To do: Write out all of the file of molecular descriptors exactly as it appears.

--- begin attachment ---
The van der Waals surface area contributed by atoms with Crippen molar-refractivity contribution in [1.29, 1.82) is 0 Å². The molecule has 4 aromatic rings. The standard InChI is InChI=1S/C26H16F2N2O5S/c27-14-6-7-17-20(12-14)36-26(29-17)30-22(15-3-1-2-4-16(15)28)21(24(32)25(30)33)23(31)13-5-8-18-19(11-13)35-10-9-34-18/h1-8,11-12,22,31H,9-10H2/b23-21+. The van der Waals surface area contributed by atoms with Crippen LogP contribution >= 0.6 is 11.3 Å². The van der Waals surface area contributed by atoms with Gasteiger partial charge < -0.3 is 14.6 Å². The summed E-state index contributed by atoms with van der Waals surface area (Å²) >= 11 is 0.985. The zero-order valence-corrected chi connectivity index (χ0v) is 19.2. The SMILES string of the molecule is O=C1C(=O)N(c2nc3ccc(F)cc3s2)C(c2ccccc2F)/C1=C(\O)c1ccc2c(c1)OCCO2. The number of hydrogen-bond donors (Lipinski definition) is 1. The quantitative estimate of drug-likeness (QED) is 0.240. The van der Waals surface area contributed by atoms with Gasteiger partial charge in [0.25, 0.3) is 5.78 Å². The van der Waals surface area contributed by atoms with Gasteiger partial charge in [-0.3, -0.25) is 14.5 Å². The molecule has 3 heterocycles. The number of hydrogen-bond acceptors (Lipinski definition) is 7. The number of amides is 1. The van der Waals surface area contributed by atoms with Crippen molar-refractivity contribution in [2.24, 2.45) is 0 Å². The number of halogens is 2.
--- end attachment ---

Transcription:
The van der Waals surface area contributed by atoms with Crippen molar-refractivity contribution in [1.29, 1.82) is 0 Å². The molecule has 4 aromatic rings. The standard InChI is InChI=1S/C26H16F2N2O5S/c27-14-6-7-17-20(12-14)36-26(29-17)30-22(15-3-1-2-4-16(15)28)21(24(32)25(30)33)23(31)13-5-8-18-19(11-13)35-10-9-34-18/h1-8,11-12,22,31H,9-10H2/b23-21+. The van der Waals surface area contributed by atoms with Crippen LogP contribution >= 0.6 is 11.3 Å². The van der Waals surface area contributed by atoms with Gasteiger partial charge < -0.3 is 14.6 Å². The summed E-state index contributed by atoms with van der Waals surface area (Å²) >= 11 is 0.985. The zero-order valence-corrected chi connectivity index (χ0v) is 19.2. The SMILES string of the molecule is O=C1C(=O)N(c2nc3ccc(F)cc3s2)C(c2ccccc2F)/C1=C(\O)c1ccc2c(c1)OCCO2. The number of hydrogen-bond donors (Lipinski definition) is 1. The quantitative estimate of drug-likeness (QED) is 0.240. The van der Waals surface area contributed by atoms with Gasteiger partial charge in [0.25, 0.3) is 5.78 Å². The van der Waals surface area contributed by atoms with Gasteiger partial charge in [-0.3, -0.25) is 14.5 Å². The molecule has 3 heterocycles. The number of hydrogen-bond acceptors (Lipinski definition) is 7. The number of amides is 1. The van der Waals surface area contributed by atoms with Crippen molar-refractivity contribution in [2.24, 2.45) is 0 Å². The number of halogens is 2.